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Last Updated on Tuesday, 14 September 2010 09:51
What is Polycystic Ovarian Syndrome (PCOS)?
Tuesday, 16 February 2010 02:26
PCOS is a hormonal disorder that affects five to 10 per cent of women of reproductive age.
If you have PCOS you may have:
periods that are irregular, infrequent or heavy
difficulty in becoming pregnant
immature ovarian eggs that do not ovulate, forming small follicles
weight gain and an increase of fat in your upper body
The vagina isn?t positioned vertically within the pelvis - it is angled towards the lower back. In most women, the uterus is tipped forward so that it lies over the bladder, with the top (fundus) towards the abdominal wall. Another normal variation found in some women is the upright uterus, where the fundus is straight up.
About one quarter of women have a retroverted uterus. This means the uterus is tipped backwards so that its fundus is aimed toward the rectum. While a retroverted uterus doesn?t cause problems in most cases, some women experience symptoms including painful sex. Other names for retroverted uterus include tipped uterus, retroflexed uterus and uterine retrodisplacement.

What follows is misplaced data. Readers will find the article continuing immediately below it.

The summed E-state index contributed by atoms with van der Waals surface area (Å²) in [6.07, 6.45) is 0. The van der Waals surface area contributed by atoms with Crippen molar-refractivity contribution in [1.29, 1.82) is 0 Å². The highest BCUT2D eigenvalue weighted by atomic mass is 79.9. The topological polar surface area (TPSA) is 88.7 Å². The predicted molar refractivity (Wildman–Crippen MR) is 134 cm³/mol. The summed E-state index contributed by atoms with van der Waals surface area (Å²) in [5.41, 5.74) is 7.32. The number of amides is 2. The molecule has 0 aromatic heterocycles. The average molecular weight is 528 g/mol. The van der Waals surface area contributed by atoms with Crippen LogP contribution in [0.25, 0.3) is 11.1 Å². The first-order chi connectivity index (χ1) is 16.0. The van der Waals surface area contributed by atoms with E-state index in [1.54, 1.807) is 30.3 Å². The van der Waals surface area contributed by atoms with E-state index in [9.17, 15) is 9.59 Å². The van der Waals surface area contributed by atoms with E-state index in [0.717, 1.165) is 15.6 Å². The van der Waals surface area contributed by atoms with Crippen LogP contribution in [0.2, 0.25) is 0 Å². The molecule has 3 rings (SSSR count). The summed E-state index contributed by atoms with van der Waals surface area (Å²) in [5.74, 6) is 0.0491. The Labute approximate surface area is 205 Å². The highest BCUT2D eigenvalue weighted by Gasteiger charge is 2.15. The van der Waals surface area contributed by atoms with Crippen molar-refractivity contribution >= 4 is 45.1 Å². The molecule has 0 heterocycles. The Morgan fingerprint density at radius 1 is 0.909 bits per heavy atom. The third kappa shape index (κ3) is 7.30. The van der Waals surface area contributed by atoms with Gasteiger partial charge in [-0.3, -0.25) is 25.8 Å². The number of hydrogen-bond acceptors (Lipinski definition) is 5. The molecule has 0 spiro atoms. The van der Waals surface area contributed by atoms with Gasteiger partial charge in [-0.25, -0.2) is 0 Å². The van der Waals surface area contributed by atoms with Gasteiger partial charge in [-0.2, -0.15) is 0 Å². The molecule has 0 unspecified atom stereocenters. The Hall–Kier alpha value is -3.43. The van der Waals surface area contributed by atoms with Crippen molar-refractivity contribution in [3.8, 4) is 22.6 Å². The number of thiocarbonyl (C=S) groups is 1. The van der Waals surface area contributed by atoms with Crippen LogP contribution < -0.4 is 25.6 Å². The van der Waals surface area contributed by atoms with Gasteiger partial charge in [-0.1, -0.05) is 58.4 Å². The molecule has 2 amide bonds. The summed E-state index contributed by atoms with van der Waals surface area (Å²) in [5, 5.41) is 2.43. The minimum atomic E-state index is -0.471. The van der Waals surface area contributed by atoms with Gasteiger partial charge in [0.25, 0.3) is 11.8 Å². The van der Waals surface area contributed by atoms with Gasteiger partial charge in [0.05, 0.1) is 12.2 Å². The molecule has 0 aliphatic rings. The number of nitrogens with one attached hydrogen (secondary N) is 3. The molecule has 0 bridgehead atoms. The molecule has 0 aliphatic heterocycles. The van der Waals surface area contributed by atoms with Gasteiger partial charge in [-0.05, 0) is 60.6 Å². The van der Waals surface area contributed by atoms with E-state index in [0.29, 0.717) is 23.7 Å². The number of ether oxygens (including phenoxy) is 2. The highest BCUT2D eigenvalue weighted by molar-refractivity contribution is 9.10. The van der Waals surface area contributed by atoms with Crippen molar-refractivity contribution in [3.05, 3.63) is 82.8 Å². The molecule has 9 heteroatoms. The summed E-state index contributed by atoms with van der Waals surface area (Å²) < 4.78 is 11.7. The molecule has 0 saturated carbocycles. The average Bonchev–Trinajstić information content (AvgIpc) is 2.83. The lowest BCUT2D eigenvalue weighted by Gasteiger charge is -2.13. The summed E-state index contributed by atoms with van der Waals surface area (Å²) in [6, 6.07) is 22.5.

Symptoms Generally, a retroverted uterus does not cause any problems. If problems do occur, it will probably be because the woman has an associated disorder like endometriosis. A disorder like this could cause the following symptoms:
Painful sexual intercourse
The woman-on-top position during sex usually causes the most discomfort
Period pain (particularly if the retroversion is associated with endometriosis)